NASA Touched down on Asteroid Bennu and Collected Samples

NASA scientists are eager to get their hands on the dust and pebbles.
Fabienne Lang
NASA Osiris-REx Touch-And-GoNASA/Goddard/University of Arizona

NASA is bringing back souvenirs from its moment on the asteroid Bennu. The space agency's OSIRIS-REx spacecraft successfully unleashed its robotic arm to collect a sample of the asteroid's surface yesterday. 

This sample will be brought back to Earth in 2023. It consists of between two ounces and two kilograms of dust and pebbles, and NASA scientists are eager to get their hands on it to find out any further information about Bennu and solar systems in general. 

The mission moved seamlessly and NASA Administrator, Jim Bridenstine, praised the team, "Our industry, academic, and international partners have made it possible to hold a piece of the most ancient solar system in our hands."


Touching an asteroid

The ancient asteroid that OSIRIS-REx touched on Tuesday night sits over 200 million miles (321 million kilometers) away from Earth. By collecting samples from it, scientists aim to learn more about early solar systems. 

Tuesday's event is called Touch-And-Go, or TAG, and the mission included unfurling its 11-foot (3.35 meter) sampling arm known as Touch-And-Go Sample Acquisition Mechanism  (TAGSAM). It took four hours for OSIRIS-REx and TAGSAM to get close enough to Bennu, where it collected the sample from a site called "Nightingale." The site is the size of a small parking lot and is one of the few spots on the asteroid that's not covered in boulders.

Thomas Zurbuchen, associate administrator for NASA’s Science Mission Directorate, explained why this is such a monumental moment, "A piece of primordial rock that has witnessed our solar system’s entire history may now be ready to come home for generations of scientific discovery, and we can’t wait to see what comes next."

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NASA Touched down on Asteroid Bennu and Collected Samples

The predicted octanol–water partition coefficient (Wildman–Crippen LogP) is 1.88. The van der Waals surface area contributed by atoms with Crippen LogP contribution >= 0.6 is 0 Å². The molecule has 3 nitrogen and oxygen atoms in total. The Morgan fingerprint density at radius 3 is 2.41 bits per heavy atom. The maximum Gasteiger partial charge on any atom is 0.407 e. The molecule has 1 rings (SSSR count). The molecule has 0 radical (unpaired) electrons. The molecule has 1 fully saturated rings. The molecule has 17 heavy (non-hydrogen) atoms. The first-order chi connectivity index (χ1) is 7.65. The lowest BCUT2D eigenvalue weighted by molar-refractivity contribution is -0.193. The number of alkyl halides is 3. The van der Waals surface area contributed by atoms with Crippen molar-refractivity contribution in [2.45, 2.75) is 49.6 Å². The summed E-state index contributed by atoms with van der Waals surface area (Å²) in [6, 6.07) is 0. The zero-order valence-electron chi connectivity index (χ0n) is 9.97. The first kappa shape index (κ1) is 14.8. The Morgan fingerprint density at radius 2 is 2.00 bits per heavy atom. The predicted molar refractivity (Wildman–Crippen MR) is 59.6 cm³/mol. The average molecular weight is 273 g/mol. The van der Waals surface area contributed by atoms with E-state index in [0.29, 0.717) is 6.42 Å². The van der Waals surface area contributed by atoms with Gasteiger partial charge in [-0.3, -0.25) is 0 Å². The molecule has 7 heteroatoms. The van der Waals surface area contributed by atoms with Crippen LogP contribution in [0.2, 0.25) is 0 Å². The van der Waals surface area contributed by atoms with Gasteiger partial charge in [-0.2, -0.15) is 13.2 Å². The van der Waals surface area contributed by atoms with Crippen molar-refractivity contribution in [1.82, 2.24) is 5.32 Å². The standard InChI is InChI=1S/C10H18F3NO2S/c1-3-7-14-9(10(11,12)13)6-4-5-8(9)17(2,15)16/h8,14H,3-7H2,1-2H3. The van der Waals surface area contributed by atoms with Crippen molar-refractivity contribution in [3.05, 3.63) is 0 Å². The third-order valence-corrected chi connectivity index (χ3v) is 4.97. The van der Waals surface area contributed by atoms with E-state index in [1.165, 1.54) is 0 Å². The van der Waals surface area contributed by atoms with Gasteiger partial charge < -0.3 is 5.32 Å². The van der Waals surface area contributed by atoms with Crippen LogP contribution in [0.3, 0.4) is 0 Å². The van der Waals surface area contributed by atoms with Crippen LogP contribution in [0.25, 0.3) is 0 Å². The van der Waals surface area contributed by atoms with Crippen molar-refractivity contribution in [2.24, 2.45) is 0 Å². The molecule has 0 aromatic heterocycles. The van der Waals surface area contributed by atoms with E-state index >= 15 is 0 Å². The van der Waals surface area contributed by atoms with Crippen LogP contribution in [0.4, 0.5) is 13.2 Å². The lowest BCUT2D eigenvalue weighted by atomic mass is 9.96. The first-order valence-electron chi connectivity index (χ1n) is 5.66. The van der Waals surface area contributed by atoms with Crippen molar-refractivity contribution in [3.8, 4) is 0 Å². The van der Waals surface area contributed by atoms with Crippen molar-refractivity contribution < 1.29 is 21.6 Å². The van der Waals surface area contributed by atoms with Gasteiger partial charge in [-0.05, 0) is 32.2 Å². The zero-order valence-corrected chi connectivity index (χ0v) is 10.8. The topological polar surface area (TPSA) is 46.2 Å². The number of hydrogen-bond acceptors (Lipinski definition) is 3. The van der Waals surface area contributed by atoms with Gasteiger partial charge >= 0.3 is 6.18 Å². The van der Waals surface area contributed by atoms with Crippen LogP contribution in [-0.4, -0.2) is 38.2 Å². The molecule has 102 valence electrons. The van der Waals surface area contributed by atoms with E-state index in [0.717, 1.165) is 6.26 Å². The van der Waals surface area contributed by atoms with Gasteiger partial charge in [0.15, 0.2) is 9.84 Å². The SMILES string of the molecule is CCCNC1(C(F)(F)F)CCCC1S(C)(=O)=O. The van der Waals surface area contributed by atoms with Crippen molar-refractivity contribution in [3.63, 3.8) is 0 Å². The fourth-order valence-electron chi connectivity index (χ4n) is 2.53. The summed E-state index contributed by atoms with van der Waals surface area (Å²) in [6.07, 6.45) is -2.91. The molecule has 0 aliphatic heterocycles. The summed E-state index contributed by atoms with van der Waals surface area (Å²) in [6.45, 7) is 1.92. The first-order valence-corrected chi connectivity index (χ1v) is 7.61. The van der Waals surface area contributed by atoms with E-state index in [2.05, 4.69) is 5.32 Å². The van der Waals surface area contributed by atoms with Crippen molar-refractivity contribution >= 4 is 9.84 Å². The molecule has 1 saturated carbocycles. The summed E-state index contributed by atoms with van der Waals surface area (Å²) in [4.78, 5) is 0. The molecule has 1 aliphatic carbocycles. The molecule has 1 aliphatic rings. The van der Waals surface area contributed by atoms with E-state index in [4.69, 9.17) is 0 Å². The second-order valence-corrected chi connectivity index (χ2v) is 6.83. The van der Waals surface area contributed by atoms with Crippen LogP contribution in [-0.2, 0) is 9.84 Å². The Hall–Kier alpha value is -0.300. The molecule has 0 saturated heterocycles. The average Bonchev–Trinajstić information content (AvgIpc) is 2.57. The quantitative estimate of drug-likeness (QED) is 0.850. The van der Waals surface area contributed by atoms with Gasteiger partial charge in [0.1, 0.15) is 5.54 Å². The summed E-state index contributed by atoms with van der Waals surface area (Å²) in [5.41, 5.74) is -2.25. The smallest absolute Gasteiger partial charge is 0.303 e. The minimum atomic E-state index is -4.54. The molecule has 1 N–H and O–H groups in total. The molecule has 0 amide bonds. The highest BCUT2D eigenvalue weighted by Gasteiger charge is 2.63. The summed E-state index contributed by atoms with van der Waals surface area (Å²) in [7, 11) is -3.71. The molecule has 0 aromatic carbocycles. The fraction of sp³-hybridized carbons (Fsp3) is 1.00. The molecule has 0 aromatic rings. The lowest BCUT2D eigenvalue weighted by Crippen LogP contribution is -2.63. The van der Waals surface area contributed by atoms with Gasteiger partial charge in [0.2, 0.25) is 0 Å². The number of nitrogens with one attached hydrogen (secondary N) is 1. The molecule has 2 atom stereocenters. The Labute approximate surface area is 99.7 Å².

Touch-And-Go mechanism. Source: NASA/Goddard/University of Arizona

Lori Glaze, NASA's Planetary Science Division director, called the maneuver "historic," and Osiris-REx's deputy project manager at NASA's Goddard Space Flight Center said it was "hard to put into words how exciting it was."

The sample won't be returning to Earth until 2023, but the team will be able to test whether or not it's a good sample first. The team will use several techniques to identify and measure the sample remotely today, October 21st, otherwise, the mission will have to try again.


"After over a decade of planning, the team is overjoyed at the success of today’s sampling attempt," said Dante Lauretta, OSIRIS-REx principal investigator at the University of Arizona in Tucson.

"Even though we have some work ahead of us to determine the outcome of the event – the successful contact, the TAGSAM gas firing, and back-away from Bennu are major accomplishments for the team. I look forward to analyzing the data to determine the mass of sample collected," Lauretta continued.

The work isn't nearly over for NASA and the team, but it's a fantastic moment for space exploration.

The mission stands for Origins, Spectral Interpretation, Resource Identification, Security-Regolith Explorer, or OSIRIS-REx, and it launched in 2016. The spacecraft and its cameras have been collecting information about Bennu, which ended up finding out which was the best site to carry out the TAG mission safely.

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